This one sounds reasonable to me. Everyone loves bleeding edge and the latest updates until things suddenly stop working.

We, as individuals, have the freedom to choose whether we want nightly updates or more stable ones, but there’s a degree of responsibility that comes from distributing packages to users who, at least, expect usability. This is the case even for those of distros which pride themselves in being bleeding edge.

I like the approach that Arch takes with having the official package and, oftentimes, a “-git” package in the AUR. The expectations should be pretty clear to all users with that.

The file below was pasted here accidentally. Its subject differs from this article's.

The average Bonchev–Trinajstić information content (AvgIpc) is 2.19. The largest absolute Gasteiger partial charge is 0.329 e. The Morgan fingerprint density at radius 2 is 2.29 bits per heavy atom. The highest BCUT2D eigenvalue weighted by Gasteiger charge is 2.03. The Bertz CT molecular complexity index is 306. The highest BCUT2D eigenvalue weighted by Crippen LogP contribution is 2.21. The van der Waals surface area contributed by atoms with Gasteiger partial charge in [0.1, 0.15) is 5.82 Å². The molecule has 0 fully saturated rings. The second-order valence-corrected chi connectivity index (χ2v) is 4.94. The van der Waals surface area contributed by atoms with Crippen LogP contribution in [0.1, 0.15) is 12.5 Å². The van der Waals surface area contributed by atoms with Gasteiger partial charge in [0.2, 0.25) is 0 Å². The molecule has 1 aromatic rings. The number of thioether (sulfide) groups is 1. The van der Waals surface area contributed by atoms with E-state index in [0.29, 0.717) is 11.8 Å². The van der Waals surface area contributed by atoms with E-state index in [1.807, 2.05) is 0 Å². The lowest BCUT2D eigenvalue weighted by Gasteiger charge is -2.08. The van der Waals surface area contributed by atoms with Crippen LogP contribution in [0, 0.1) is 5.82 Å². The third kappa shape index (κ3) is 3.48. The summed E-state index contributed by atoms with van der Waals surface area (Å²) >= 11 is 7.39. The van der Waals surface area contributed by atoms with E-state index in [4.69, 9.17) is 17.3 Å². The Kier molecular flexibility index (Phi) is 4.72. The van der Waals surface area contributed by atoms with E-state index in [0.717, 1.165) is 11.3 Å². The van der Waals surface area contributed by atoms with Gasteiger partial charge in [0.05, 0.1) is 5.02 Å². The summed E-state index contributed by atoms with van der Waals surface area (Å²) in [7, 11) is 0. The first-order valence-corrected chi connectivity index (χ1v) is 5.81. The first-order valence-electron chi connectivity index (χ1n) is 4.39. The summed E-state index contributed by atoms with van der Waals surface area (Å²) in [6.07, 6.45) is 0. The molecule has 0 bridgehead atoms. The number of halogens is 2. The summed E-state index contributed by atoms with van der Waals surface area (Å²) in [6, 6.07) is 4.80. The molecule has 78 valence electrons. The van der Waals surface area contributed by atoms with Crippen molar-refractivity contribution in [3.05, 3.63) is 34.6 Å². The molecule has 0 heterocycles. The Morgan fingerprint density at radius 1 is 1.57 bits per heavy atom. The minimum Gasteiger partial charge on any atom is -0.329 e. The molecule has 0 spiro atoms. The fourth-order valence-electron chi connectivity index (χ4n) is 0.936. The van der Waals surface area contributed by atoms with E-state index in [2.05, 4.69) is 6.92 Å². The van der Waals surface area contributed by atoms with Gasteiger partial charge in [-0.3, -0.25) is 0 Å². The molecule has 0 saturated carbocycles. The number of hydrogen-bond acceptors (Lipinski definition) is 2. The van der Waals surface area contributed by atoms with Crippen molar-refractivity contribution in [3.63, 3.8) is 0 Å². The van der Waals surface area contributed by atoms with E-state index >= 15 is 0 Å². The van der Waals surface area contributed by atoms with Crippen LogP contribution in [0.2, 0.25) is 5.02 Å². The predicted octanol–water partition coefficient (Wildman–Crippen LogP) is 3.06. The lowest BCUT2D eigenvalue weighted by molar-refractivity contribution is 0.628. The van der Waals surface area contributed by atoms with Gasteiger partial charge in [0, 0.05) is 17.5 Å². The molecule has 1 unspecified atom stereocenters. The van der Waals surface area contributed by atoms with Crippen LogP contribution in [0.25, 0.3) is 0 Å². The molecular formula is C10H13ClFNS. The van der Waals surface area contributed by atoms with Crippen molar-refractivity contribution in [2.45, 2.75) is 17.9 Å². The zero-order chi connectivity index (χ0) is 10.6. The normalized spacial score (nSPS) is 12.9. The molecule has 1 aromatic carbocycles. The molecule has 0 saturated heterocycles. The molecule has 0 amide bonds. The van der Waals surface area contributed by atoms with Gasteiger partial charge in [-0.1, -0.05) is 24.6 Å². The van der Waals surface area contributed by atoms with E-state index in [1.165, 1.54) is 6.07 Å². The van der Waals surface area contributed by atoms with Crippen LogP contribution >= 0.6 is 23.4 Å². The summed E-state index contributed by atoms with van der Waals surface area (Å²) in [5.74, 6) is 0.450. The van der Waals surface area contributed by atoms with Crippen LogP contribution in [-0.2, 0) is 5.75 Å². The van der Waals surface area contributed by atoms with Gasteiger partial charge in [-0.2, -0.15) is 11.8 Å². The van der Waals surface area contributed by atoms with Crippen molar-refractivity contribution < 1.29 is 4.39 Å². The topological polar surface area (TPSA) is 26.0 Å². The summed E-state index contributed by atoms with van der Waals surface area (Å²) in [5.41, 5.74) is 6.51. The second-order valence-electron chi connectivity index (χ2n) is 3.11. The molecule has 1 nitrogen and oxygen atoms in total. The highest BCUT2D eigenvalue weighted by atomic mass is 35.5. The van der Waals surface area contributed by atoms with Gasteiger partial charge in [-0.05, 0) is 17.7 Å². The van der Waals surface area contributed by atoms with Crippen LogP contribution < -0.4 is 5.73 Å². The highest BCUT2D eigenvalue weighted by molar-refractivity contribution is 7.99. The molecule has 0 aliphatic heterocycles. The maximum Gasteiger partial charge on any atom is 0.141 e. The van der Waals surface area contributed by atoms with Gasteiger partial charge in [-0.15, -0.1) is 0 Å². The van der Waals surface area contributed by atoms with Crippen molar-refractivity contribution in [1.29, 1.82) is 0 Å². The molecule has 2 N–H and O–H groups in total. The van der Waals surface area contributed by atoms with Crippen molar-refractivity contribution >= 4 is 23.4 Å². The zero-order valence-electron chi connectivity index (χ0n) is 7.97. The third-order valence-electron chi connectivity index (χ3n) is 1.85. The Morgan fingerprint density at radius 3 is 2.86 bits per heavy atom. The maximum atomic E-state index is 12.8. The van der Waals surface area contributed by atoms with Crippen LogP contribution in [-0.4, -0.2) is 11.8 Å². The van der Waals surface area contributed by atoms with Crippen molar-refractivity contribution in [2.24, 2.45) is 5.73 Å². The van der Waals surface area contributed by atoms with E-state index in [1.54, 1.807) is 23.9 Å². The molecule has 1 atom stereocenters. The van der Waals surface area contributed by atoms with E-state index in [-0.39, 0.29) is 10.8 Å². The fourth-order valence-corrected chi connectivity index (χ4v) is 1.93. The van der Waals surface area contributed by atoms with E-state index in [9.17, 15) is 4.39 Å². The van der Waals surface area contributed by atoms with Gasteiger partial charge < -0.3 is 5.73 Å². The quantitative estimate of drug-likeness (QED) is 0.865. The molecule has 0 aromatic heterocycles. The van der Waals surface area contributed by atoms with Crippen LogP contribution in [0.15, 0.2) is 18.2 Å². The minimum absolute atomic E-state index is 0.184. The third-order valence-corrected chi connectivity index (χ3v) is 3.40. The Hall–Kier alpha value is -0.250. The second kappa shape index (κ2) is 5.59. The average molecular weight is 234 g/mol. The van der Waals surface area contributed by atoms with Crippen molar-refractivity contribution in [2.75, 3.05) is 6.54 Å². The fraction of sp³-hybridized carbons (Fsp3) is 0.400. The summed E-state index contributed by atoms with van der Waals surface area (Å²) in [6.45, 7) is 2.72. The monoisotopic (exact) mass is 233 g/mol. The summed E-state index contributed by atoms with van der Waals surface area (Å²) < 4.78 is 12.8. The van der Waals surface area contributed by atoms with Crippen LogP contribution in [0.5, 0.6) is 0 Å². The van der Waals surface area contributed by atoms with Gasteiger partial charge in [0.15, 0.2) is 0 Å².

Arthur Besse

Can anyone shed any light on what the impetus to this letter was? It very much reads like it must be in response to something specific having been widely distributed prematurely, but doesn’t say what it is/was.


The URL doesn’t work for me.

From Wikipedia, the free encyclopedia

Linux is a family of open source Unix-like operating systems based on the Linux kernel, an operating system kernel first released on September 17, 1991 by Linus Torvalds. Linux is typically packaged in a Linux distribution (or distro for short).

Distributions include the Linux kernel and supporting system software and libraries, many of which are provided by the GNU Project. Many Linux distributions use the word “Linux” in their name, but the Free Software Foundation uses the name GNU/Linux to emphasize the importance of GNU software, causing some controversy.


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